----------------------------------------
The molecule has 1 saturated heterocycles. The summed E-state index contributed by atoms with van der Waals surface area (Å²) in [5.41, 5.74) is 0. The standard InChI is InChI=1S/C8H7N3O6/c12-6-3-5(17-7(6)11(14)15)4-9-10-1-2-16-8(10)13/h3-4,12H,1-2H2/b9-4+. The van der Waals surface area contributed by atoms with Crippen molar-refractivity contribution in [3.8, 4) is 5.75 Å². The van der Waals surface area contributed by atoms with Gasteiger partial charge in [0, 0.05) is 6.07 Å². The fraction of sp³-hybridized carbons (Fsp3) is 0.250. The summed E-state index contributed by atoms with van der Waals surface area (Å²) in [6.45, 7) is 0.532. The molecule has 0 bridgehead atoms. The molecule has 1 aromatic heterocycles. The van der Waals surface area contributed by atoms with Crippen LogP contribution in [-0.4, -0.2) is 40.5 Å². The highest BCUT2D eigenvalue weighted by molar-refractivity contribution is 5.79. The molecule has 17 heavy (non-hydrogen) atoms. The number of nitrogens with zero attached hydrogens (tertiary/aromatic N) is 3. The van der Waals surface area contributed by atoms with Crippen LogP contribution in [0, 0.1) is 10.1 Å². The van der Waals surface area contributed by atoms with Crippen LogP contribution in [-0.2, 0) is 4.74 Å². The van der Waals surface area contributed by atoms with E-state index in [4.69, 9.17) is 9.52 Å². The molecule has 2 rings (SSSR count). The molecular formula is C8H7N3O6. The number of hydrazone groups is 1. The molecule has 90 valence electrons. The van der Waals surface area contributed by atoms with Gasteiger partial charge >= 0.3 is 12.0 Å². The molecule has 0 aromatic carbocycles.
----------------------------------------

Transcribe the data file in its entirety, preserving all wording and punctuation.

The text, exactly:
The molecule has 1 saturated heterocycles. The summed E-state index contributed by atoms with van der Waals surface area (Å²) in [5.41, 5.74) is 0. The standard InChI is InChI=1S/C8H7N3O6/c12-6-3-5(17-7(6)11(14)15)4-9-10-1-2-16-8(10)13/h3-4,12H,1-2H2/b9-4+. The van der Waals surface area contributed by atoms with Crippen molar-refractivity contribution in [3.8, 4) is 5.75 Å². The van der Waals surface area contributed by atoms with Gasteiger partial charge in [0, 0.05) is 6.07 Å². The fraction of sp³-hybridized carbons (Fsp3) is 0.250. The summed E-state index contributed by atoms with van der Waals surface area (Å²) in [6.45, 7) is 0.532. The molecule has 0 bridgehead atoms. The molecule has 1 aromatic heterocycles. The van der Waals surface area contributed by atoms with Crippen LogP contribution in [-0.4, -0.2) is 40.5 Å². The highest BCUT2D eigenvalue weighted by molar-refractivity contribution is 5.79. The molecule has 17 heavy (non-hydrogen) atoms. The number of nitrogens with zero attached hydrogens (tertiary/aromatic N) is 3. The van der Waals surface area contributed by atoms with Crippen LogP contribution in [0, 0.1) is 10.1 Å². The van der Waals surface area contributed by atoms with Crippen LogP contribution in [-0.2, 0) is 4.74 Å². The van der Waals surface area contributed by atoms with E-state index in [4.69, 9.17) is 9.52 Å². The molecule has 2 rings (SSSR count). The molecular formula is C8H7N3O6. The number of hydrazone groups is 1. The molecule has 90 valence electrons. The van der Waals surface area contributed by atoms with Gasteiger partial charge >= 0.3 is 12.0 Å². The molecule has 0 aromatic carbocycles.